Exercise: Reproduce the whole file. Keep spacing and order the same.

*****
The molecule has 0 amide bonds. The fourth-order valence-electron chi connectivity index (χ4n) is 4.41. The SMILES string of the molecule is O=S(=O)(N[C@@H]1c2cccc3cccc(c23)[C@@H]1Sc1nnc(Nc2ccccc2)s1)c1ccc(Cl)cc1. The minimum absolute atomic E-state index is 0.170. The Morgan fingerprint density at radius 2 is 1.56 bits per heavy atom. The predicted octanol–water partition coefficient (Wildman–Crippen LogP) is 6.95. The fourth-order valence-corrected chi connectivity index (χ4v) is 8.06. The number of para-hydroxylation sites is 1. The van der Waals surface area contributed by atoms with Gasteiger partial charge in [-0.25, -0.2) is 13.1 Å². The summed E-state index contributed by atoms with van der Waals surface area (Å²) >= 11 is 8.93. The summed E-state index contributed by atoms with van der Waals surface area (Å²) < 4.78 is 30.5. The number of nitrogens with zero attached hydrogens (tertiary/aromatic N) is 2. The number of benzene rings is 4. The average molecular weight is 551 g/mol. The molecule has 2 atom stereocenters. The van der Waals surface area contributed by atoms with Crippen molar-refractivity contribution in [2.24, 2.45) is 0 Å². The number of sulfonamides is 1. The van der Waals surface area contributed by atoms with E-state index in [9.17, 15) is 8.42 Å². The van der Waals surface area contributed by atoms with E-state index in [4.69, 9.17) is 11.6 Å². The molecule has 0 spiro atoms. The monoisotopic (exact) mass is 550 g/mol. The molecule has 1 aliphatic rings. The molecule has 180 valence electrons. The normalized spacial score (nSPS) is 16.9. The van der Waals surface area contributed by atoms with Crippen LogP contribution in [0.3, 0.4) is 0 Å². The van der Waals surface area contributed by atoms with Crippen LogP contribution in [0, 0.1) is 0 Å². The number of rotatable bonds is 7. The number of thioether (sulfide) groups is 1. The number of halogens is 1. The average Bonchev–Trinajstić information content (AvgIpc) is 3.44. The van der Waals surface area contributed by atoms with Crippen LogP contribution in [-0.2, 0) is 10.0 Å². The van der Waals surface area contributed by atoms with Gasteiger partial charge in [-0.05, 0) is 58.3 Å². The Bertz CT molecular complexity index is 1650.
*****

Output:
The molecule has 0 amide bonds. The fourth-order valence-electron chi connectivity index (χ4n) is 4.41. The SMILES string of the molecule is O=S(=O)(N[C@@H]1c2cccc3cccc(c23)[C@@H]1Sc1nnc(Nc2ccccc2)s1)c1ccc(Cl)cc1. The minimum absolute atomic E-state index is 0.170. The Morgan fingerprint density at radius 2 is 1.56 bits per heavy atom. The predicted octanol–water partition coefficient (Wildman–Crippen LogP) is 6.95. The fourth-order valence-corrected chi connectivity index (χ4v) is 8.06. The number of para-hydroxylation sites is 1. The van der Waals surface area contributed by atoms with Gasteiger partial charge in [-0.25, -0.2) is 13.1 Å². The summed E-state index contributed by atoms with van der Waals surface area (Å²) >= 11 is 8.93. The summed E-state index contributed by atoms with van der Waals surface area (Å²) < 4.78 is 30.5. The number of nitrogens with zero attached hydrogens (tertiary/aromatic N) is 2. The number of benzene rings is 4. The average molecular weight is 551 g/mol. The molecule has 2 atom stereocenters. The van der Waals surface area contributed by atoms with Crippen molar-refractivity contribution in [2.24, 2.45) is 0 Å². The number of sulfonamides is 1. The van der Waals surface area contributed by atoms with E-state index in [9.17, 15) is 8.42 Å². The van der Waals surface area contributed by atoms with E-state index in [4.69, 9.17) is 11.6 Å². The molecule has 0 spiro atoms. The monoisotopic (exact) mass is 550 g/mol. The molecule has 1 aliphatic rings. The molecule has 180 valence electrons. The normalized spacial score (nSPS) is 16.9. The van der Waals surface area contributed by atoms with Crippen LogP contribution in [0.3, 0.4) is 0 Å². The van der Waals surface area contributed by atoms with Crippen LogP contribution in [0, 0.1) is 0 Å². The number of rotatable bonds is 7. The number of thioether (sulfide) groups is 1. The number of halogens is 1. The average Bonchev–Trinajstić information content (AvgIpc) is 3.44. The van der Waals surface area contributed by atoms with Crippen LogP contribution in [-0.2, 0) is 10.0 Å². The van der Waals surface area contributed by atoms with Gasteiger partial charge in [-0.05, 0) is 58.3 Å². The Bertz CT molecular complexity index is 1650.